In connection with the construction of the overland telegraph across the center of the
Australian continent, this region has become better known as being suitable for settle-
ment, already commenced.

The great central region opened up by the explorations of Stuart and McKinlny, and
the country *o the n. of lat. 33 , may be described as suited only for pastoral purposes on
aoo;mt.of the irregularity of the rainfall and the scarcity of permanent water: and with
the exception of >i few patches along the coast the same description will apply to the
country to the westward of gulf St. Vincent, in 138 D e. long. The south eastern division
of the colony, comprised betweenJat. 33' and the Southern ocean, and between gulf St.
Vincent and the eastern boundarytof tne colony, includes every variety of soil, miming
from absolute sterility to the highJfct degree of fertility, great portion of'il being probably
unsurpassed by any region in its adaptability both in soil and climate for the growth of
wheat, the vine, and the olive. This region is moderately timbered, the principal varie-
ties being the gum, the stringy bark, and tiie pine, all extremely useful for fencing and
building purpose-.

CltifM*?. A country extending over 27 of latitude must necessarily embrace great
varieties of temperature; but the climate, owing to prevailing aridity, appears to be,
upon the whole, healthy and remarkably free from epidemic diseases. The average
annual mortality during 10 years has been found, in the settled distrieis. to be 15 jv r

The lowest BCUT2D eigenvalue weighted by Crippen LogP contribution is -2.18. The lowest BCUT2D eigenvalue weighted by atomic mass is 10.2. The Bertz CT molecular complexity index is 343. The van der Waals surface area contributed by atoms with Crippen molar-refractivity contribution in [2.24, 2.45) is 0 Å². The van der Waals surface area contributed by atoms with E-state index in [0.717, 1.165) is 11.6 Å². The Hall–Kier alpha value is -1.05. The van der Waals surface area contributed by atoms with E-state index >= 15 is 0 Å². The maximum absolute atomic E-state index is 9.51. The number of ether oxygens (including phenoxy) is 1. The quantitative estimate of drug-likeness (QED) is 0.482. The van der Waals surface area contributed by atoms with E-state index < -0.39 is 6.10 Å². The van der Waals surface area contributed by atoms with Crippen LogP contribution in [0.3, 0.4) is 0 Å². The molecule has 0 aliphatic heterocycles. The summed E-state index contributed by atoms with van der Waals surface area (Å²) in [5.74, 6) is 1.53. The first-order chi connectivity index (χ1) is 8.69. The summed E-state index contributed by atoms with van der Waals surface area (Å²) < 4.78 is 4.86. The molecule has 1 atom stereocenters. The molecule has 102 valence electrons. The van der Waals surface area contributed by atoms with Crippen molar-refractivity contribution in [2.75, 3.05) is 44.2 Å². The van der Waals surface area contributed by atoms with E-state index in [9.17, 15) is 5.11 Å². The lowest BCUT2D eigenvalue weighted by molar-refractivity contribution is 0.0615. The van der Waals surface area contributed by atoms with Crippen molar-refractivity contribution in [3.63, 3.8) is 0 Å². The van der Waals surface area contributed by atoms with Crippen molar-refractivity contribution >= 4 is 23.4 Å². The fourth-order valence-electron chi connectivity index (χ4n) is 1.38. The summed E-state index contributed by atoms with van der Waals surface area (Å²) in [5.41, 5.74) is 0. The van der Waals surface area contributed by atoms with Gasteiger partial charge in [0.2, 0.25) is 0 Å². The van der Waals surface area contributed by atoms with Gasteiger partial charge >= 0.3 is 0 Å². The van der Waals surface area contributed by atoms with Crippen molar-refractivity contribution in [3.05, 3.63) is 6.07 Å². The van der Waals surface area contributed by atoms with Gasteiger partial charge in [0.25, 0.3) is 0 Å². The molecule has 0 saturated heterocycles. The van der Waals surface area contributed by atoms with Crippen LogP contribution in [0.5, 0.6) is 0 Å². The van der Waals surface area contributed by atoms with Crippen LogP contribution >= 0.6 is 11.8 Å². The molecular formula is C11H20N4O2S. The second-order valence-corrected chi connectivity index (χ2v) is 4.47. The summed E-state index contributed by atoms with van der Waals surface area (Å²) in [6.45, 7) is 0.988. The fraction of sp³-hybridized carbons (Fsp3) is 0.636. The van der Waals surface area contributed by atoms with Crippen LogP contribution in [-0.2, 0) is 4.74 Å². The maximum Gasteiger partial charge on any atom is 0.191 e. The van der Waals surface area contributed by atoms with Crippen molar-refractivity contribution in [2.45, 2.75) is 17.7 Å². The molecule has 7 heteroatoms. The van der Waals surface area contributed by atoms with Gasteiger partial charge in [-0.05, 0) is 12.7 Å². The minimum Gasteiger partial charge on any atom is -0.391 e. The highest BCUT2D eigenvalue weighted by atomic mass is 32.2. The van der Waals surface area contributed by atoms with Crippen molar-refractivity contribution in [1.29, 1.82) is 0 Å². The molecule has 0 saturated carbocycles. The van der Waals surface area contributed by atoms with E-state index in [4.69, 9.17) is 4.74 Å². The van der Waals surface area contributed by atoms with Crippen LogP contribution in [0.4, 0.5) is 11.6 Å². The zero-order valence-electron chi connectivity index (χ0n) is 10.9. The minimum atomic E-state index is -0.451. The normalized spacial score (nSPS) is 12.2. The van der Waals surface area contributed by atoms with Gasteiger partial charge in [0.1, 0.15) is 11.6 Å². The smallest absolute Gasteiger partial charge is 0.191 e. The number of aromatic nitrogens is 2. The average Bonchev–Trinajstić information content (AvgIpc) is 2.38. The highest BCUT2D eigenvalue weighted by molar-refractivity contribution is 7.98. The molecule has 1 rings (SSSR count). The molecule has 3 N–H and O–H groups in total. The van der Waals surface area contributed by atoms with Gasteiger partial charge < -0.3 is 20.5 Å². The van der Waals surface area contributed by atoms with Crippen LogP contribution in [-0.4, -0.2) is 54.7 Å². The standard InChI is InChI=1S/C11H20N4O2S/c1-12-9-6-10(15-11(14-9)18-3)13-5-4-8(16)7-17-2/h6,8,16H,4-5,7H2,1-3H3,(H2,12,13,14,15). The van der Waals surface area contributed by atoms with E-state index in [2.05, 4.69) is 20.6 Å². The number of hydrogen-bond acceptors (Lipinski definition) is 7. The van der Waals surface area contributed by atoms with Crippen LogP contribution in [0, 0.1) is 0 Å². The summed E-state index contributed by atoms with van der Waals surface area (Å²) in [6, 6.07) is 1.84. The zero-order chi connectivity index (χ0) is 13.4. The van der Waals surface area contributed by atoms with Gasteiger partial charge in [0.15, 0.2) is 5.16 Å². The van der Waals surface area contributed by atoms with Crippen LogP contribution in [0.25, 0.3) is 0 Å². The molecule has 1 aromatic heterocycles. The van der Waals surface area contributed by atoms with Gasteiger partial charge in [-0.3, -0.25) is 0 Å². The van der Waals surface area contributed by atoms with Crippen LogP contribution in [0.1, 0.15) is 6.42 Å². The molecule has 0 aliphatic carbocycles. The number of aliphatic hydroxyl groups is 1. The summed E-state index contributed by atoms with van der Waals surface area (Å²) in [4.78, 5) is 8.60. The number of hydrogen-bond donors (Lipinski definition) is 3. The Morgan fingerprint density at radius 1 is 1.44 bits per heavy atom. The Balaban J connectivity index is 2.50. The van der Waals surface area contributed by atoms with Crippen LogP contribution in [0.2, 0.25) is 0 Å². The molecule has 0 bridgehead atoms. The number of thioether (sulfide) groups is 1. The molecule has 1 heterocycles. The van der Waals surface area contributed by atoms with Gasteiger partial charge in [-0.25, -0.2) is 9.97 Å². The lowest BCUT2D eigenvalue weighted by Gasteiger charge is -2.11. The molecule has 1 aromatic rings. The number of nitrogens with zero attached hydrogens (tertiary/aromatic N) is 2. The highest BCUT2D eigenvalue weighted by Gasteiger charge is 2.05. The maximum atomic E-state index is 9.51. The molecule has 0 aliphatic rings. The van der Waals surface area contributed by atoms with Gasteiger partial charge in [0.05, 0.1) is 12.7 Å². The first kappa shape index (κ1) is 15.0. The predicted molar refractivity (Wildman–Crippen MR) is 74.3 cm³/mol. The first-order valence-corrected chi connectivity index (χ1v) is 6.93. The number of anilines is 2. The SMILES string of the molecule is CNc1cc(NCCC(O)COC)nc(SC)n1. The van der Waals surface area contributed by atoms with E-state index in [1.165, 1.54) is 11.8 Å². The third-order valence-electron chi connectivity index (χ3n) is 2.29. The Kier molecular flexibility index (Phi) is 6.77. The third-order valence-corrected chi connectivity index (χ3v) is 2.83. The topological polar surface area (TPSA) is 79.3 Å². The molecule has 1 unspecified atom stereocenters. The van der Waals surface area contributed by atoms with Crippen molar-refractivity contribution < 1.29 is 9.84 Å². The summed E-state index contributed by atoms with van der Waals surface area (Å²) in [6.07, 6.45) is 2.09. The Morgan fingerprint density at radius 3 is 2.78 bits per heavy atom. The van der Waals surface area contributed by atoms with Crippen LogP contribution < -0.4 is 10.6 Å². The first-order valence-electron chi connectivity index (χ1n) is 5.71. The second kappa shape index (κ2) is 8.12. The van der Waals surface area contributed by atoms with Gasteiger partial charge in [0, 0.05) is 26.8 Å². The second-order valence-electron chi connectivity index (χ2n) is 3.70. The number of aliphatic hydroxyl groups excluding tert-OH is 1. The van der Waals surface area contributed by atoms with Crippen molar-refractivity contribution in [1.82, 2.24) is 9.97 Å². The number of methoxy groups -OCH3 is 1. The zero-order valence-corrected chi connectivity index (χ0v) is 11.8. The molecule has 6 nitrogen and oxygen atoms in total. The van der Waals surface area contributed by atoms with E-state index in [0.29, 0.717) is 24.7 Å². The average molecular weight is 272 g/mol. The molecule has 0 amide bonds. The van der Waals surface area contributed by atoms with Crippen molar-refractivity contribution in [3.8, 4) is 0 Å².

1000 as compared with 22 per 1000 in England. Nearly half of the deaths arc those of



South Bend. A Aft

South IJothlchem.

children. The hottest months are December, January, February, and March. During
these months hot winds occasionally blow. But the same dryness of the air which
accounts for the great exaltation of the temperature, renders it more endurable than
might at first be supposed, and Europeans are able in the holiest weather to carry on
harvest labor without danger. Careful observations, taken in the agricultural part of
the colony (i.e., s. of lat. o3), and extending over a series of yeans, show the imau tem-
perature during the four hot months to average 73 60, and during the eight cold months
56.3, the extreme range being from 117 3 to 82. The rainfall in the u., or purely pas-
toral district, is as low as 7.947 in.; while in the s., or agricultural district, it averages
as much as 48.59 inches.

Physical Aspect. The surface of the country alternates lift ween open plains and